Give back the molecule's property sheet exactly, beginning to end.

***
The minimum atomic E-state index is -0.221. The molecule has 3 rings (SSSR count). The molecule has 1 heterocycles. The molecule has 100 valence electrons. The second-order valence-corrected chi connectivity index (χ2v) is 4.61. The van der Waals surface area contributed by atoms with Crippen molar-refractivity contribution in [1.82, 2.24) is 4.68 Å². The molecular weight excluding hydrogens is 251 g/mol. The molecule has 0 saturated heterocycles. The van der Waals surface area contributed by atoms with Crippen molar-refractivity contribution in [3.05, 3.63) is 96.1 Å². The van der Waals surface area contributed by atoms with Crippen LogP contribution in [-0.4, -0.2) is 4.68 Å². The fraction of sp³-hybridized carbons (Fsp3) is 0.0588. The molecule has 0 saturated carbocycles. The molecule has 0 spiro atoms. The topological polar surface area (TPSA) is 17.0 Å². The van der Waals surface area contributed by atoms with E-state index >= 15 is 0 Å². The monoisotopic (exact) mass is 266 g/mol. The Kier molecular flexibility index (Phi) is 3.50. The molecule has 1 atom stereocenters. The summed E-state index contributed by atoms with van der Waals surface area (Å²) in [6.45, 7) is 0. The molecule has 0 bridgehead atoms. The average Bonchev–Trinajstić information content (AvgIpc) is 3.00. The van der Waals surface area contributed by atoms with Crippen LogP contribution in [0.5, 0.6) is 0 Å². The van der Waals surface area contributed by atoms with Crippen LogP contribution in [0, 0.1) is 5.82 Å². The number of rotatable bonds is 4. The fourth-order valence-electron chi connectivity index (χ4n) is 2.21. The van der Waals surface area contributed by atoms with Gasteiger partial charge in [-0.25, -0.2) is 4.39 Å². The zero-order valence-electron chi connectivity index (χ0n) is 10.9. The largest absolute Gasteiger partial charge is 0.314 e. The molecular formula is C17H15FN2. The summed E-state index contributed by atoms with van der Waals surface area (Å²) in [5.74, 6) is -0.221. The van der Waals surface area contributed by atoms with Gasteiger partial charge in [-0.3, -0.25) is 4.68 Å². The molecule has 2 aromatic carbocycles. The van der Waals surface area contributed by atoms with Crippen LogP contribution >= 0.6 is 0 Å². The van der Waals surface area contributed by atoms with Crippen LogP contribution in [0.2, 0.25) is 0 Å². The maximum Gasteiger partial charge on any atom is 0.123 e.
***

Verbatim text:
The minimum atomic E-state index is -0.221. The molecule has 3 rings (SSSR count). The molecule has 1 heterocycles. The molecule has 100 valence electrons. The second-order valence-corrected chi connectivity index (χ2v) is 4.61. The van der Waals surface area contributed by atoms with Crippen molar-refractivity contribution in [1.82, 2.24) is 4.68 Å². The molecular weight excluding hydrogens is 251 g/mol. The molecule has 0 saturated heterocycles. The van der Waals surface area contributed by atoms with Crippen molar-refractivity contribution in [3.05, 3.63) is 96.1 Å². The van der Waals surface area contributed by atoms with Crippen LogP contribution in [-0.4, -0.2) is 4.68 Å². The fraction of sp³-hybridized carbons (Fsp3) is 0.0588. The molecule has 0 saturated carbocycles. The molecule has 0 spiro atoms. The topological polar surface area (TPSA) is 17.0 Å². The van der Waals surface area contributed by atoms with E-state index >= 15 is 0 Å². The monoisotopic (exact) mass is 266 g/mol. The Kier molecular flexibility index (Phi) is 3.50. The molecule has 1 atom stereocenters. The summed E-state index contributed by atoms with van der Waals surface area (Å²) in [6.45, 7) is 0. The molecule has 0 bridgehead atoms. The average Bonchev–Trinajstić information content (AvgIpc) is 3.00. The van der Waals surface area contributed by atoms with Crippen LogP contribution in [0.5, 0.6) is 0 Å². The van der Waals surface area contributed by atoms with Crippen LogP contribution in [0, 0.1) is 5.82 Å². The number of rotatable bonds is 4. The fourth-order valence-electron chi connectivity index (χ4n) is 2.21. The van der Waals surface area contributed by atoms with Gasteiger partial charge in [-0.25, -0.2) is 4.39 Å². The zero-order valence-electron chi connectivity index (χ0n) is 10.9. The largest absolute Gasteiger partial charge is 0.314 e. The molecular formula is C17H15FN2. The summed E-state index contributed by atoms with van der Waals surface area (Å²) in [5.74, 6) is -0.221. The van der Waals surface area contributed by atoms with Gasteiger partial charge in [-0.3, -0.25) is 4.68 Å². The molecule has 2 aromatic carbocycles. The van der Waals surface area contributed by atoms with Crippen LogP contribution >= 0.6 is 0 Å². The van der Waals surface area contributed by atoms with Crippen LogP contribution in [0.2, 0.25) is 0 Å². The maximum Gasteiger partial charge on any atom is 0.123 e.